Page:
Ooooh! I haven’t posted a blog for a couple of months. In my defense, I’ve mentally written at least ten to twelve posts, including one listing all my excuses for not posting a blog for so long. It’s weird that even though I love writing, how often I can find excuses for not actually settling down to write.
Completing the Drawing Challenge has also long been in my ‘To Do’ list too. I was down to the last two challenges. Well, I completed the penultimate some time back and by making a post out of it now, I am hereby killing two birds with a stone.
Day 20 of the 21 Day Drawing Challenge was to do a live drawing. We were supposed to visit a public place (a park, coffee shop, or marketplace) and simply draw what we observed. This is intended to speed up our drawing without getting bogged down in the details. As people and things don’t stay in one place (or one pose) for long, we needed to capture them quickly, using gesture drawing. This is a really quick type of drawing, where you just loosely position things and do a rough sketch to get the proportion down. The idea is to capture the essence of a pose. You can later fill in details using your imagination.
This challenge was actually challenging for several non-intended reasons. Even though we have started venturing out to parks and shops, it is all still in masks. Most of the time, we just quickly complete what we had set out for and don’t linger anywhere, certainly not long enough to observe and draw anyone, who is in an equal hurry to reach wherever they are going.
Of course, I would also have felt a bit awkward about drawing in public. So I thought I would do a live drawing sitting comfortably at home. But this did not turn out to be as simple as I had thought. Finding a suitable subject was tough. My husband staring intently into his laptop watching snake and pet videos to which he is addicted and my son equally glued to his laptop playing games, did not seem ‘live’ enough for this challenge. Then, I tried drawing my mom chopping veggies, but the proportions came out too wonky. Finally, I found the right subject.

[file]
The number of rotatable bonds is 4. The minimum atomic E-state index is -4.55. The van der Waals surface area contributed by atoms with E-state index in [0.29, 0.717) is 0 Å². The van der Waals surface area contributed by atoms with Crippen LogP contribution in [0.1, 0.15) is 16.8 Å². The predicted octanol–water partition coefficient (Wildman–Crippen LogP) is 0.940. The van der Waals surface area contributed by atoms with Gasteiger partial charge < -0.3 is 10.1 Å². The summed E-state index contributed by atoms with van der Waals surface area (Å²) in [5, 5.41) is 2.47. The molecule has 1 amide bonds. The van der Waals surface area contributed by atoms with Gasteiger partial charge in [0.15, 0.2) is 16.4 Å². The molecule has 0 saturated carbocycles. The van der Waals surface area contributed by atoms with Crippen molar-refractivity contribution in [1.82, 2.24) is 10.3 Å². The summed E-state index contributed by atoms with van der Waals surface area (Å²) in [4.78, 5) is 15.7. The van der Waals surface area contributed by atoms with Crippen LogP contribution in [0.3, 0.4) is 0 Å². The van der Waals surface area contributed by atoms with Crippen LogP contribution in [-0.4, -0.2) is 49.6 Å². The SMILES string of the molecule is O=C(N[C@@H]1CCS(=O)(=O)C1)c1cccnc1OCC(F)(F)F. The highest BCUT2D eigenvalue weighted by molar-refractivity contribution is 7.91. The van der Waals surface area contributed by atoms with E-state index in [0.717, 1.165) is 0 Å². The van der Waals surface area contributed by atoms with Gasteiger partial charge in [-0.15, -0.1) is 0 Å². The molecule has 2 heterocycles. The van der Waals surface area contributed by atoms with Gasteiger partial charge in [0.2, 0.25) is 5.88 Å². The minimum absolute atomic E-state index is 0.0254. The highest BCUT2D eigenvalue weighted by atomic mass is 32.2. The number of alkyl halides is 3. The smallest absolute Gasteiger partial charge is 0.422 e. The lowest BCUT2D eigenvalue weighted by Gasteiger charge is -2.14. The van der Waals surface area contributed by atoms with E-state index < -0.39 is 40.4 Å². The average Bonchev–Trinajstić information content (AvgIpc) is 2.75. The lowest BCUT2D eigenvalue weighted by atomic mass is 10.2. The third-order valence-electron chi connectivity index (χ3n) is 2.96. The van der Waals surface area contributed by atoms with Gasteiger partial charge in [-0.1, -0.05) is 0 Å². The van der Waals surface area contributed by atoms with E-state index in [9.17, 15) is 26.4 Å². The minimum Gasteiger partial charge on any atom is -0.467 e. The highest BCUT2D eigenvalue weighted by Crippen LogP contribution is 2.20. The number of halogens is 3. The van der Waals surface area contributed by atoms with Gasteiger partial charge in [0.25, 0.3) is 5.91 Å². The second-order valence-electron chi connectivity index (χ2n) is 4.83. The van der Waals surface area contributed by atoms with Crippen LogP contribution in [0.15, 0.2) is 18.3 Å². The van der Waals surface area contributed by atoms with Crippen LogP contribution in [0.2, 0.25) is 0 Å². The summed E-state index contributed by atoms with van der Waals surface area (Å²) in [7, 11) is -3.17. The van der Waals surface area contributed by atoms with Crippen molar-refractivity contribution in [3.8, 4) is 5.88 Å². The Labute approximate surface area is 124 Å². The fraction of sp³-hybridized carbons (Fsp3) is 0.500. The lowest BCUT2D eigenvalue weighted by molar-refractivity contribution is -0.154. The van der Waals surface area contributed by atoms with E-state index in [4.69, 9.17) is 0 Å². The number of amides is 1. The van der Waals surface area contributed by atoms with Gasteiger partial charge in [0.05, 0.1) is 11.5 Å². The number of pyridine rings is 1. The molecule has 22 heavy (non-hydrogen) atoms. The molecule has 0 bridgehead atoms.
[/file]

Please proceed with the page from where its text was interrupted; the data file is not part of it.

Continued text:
A dove had made a nest in the wiring of our AC unit extension in the balcony. Since it looked precarious and hazardous, we shifted the nest with as is into a plastic bowl and placed it on a cement divider separating our two balconies. The mumma dove flew away during this operation, leaving the two young squabs gawking at us in shock (or so we imagined, they were too young to move I guess). We placed a carton weighed down with some stuff as a wall in front of the nest. We were a bit worried whether the mumma dove would be able to spot the nest behind the carton. Thankfully, she did and returned after a while.
A few days later, it struck me that this was the ideal subject for my drawing – live but static enough for me to be able to capture them. Unfortunately, every time I drew near, the mumma bird would fly away flapping her wings. I didn’t want to traumatize the young ones when they were alone so I kept my distance and waited. Then I think I forgot about the challenge for a few days till the stronger and fatter one of the two young ones flew away. The mumma bird too, after giving what seemed like a lecture to the feebler one to hurry up and make a move, gave up and returned to the nest less and less frequently. I realized it was now or never. I had to capture the ‘live’ scene before the delicate one too flew away. Still I let a day or two pass. Then I saw the young one sitting on the edge of the plastic bowl, trying to gather up its courage. I rushed for my sketchbook and started my live drawing.
Luckily for me, the young one took its time making up its mind – to fly or not to fly. So I was able to capture the pose successfully.
I realize, of course, that a more dramatic drawing would have been of the exact moment when it finally took the leap, but I’m happy with what I got. I do need to work on my live drawing skills a lot. Hopefully, I would then be able to capture more active moments.
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